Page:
A patient who receives a methadone dose in excess of that prescribed is at risk of overdose.

To prevent accidental methadone overdose:

  • Establish procedures for easy and accurate identification of patients to minimise the risk of inappropriate dosing.
  • Ensure patients are informed of the risks and signs and symptoms of overdose.
In the case of an accidental overdose, the critical issues which determine how clinicians should respond are the patient's level of tolerance and the amount of methadone given in error.
  • Patients in the first 2 weeks who receive an overdose of any magnitude require observation for 4 hours. If signs of intoxication continue, more prolonged observation is required. This may require sending the patient to an Emergency Department.

  • Patients who have been on a dose >40mg/day consistently for two months will generally tolerate a dose double their usual dose, without significant symptoms. For an overdose with greater than double the usual daily dose the patient will require observation for at least 4 hours. If signs of intoxication are observed, more prolonged observation must be maintained.

  • If patients are receiving regular take-away doses, or if they do not attend daily, it cannot safely be assumed that they have been taking their daily dose and have a known level of tolerance. Therefore, such patients require observation in the event of overdose of >50% of their usual dose.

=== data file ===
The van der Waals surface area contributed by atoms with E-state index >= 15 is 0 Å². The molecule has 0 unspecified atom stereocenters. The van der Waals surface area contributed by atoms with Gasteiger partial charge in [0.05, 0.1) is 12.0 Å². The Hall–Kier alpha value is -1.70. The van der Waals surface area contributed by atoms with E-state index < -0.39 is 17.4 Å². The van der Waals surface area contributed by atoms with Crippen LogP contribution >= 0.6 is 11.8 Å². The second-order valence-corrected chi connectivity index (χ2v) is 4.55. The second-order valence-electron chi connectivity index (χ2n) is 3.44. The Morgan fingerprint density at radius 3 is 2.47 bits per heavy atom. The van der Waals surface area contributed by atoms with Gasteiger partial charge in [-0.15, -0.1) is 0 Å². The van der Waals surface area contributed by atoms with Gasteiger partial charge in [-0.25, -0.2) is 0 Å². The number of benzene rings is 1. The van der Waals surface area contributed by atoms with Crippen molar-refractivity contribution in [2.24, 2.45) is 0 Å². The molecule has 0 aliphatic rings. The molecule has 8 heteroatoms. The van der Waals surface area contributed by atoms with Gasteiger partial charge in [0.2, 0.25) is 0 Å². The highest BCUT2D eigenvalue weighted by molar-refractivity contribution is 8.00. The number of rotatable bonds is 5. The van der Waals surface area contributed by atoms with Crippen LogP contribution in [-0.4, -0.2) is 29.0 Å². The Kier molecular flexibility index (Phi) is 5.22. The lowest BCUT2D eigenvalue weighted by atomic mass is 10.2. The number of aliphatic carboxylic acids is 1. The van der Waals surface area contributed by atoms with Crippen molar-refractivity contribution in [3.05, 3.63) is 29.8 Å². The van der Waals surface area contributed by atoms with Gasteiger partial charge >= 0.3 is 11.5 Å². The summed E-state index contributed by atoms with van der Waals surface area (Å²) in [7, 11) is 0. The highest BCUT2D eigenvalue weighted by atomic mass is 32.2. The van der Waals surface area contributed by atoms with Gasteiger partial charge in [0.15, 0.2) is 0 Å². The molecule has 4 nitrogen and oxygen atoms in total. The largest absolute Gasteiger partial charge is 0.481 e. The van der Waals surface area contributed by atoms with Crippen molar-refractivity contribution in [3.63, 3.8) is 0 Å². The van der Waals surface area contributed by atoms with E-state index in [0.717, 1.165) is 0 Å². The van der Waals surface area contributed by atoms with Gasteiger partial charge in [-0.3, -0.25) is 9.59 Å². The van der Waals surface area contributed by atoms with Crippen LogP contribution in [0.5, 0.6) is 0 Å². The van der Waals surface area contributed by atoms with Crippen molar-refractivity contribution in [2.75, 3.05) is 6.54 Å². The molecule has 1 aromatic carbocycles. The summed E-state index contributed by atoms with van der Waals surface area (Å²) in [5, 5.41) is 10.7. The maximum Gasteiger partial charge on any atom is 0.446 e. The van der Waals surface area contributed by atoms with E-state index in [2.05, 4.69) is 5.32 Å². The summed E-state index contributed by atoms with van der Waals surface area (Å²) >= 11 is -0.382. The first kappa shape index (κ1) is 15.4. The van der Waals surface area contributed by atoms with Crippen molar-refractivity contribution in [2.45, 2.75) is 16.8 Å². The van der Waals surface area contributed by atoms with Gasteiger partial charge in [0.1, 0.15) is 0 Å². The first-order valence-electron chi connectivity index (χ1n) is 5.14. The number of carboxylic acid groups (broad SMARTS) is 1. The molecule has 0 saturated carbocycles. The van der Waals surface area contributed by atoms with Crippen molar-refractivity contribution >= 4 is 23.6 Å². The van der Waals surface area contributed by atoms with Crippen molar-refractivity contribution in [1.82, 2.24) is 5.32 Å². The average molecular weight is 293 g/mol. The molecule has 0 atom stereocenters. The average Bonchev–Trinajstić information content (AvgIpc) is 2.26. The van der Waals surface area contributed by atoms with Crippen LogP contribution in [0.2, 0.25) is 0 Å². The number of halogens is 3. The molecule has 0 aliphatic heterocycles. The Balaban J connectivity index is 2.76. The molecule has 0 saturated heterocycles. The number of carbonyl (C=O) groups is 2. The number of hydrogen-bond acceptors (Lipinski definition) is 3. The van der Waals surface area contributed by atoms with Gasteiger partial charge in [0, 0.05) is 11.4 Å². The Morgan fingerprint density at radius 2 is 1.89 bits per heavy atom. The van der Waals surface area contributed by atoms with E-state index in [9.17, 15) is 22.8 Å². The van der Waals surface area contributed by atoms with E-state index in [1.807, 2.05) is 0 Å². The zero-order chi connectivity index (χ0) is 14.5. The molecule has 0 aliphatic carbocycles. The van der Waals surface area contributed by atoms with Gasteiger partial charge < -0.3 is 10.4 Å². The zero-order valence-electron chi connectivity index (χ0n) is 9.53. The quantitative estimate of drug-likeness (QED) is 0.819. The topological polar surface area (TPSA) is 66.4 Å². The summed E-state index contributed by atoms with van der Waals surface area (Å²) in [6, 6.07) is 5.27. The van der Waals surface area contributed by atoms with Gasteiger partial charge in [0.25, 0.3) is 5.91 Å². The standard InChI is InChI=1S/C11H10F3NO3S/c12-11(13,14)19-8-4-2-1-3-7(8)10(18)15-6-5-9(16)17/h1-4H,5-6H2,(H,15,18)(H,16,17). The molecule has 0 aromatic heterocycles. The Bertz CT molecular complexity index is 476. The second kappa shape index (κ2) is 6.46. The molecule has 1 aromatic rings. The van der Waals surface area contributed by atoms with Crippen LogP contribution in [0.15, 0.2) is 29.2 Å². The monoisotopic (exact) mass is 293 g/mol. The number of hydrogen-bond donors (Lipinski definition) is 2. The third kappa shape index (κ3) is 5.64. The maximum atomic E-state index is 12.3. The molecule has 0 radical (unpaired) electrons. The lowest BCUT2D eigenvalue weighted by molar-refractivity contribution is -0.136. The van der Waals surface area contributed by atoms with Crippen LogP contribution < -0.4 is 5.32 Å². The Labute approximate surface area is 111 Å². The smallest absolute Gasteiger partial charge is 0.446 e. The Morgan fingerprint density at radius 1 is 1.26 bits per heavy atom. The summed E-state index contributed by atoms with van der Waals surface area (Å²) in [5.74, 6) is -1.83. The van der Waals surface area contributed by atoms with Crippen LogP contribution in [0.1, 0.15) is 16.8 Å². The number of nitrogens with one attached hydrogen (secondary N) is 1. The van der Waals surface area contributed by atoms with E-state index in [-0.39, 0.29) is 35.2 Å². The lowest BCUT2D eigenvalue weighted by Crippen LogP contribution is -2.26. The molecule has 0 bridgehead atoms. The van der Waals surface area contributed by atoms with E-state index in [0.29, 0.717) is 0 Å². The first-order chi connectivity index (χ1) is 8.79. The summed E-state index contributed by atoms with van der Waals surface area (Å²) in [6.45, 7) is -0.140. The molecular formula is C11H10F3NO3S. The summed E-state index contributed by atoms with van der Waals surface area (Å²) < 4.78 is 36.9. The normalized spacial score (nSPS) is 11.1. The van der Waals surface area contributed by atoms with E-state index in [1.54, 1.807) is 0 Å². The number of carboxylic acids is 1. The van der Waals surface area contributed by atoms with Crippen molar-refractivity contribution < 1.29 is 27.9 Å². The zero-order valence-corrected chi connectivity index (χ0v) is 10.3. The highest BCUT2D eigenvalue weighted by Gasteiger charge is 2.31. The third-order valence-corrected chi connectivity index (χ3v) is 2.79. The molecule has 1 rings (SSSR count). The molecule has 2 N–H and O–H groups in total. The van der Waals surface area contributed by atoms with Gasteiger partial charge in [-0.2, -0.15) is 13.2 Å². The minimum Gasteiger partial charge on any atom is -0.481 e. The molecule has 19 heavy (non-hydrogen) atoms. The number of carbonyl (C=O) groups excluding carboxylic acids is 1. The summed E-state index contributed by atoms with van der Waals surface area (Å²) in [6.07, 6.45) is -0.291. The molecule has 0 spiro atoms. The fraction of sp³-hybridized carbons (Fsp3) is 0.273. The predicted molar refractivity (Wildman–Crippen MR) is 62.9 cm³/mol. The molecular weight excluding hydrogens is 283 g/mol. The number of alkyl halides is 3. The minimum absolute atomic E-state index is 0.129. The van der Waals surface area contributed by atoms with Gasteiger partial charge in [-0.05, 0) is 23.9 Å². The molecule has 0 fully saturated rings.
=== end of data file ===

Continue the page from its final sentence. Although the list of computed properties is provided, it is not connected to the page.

• Patients in whom the level of tolerance is uncertain (dose <40mg/day, or in treatment for <2 months) require observation for at least 4 hours if they are given a dose >50% higher than their usual dose.
In all cases of dosing error the following procedures should be followed:
  • Overdose up to 50% of the normal dose:

    • Advise the patient of the mistake and carefully explain the possible consequences.

    • Inform the patient about signs and symptoms of overdose and advise him/her to go to a hospital Emergency Department if any symptoms develop. Top of page

    • The dispenser must advise the prescribing doctor of the dosing error and record the event.

  • Overdose greater than 50% of the normal dose:

    • Advise the patient of the mistake and carefully explain the possible seriousness of the consequences.

    • The dispenser must contact the prescribing doctor immediately. If the prescriber is unable to be contacted consult a drug and alcohol medical specialist.

    • If it is decided by the prescriber or drug and alcohol specialist that the patient requires hospitalisation, the reasons should be explained to the patient and they should be accompanied to the hospital to ensure admitting staff receive clear information on the circumstances.

    • If the patient has left before the mistake is realised, every attempt must be made to contact the patient.

  • Caution regarding inducing vomiting:

    • Inducing vomiting may be dangerous and is contraindicated if the patient has any signs of CNS depression.

    • Emesis after the first ten minutes is an unsatisfactory means of dealing with methadone overdose as it is impossible to determine if all of the dose has been eliminated.

    • In circumstances where medical help is not readily available or the patient refuses medical care, induction of vomiting (by mechanical stimulation of the pharynx) within 5-10 minutes of ingesting the dose may be appropriate as a first aid measure only. Ipecac syrup is contraindicated as its action may be delayed.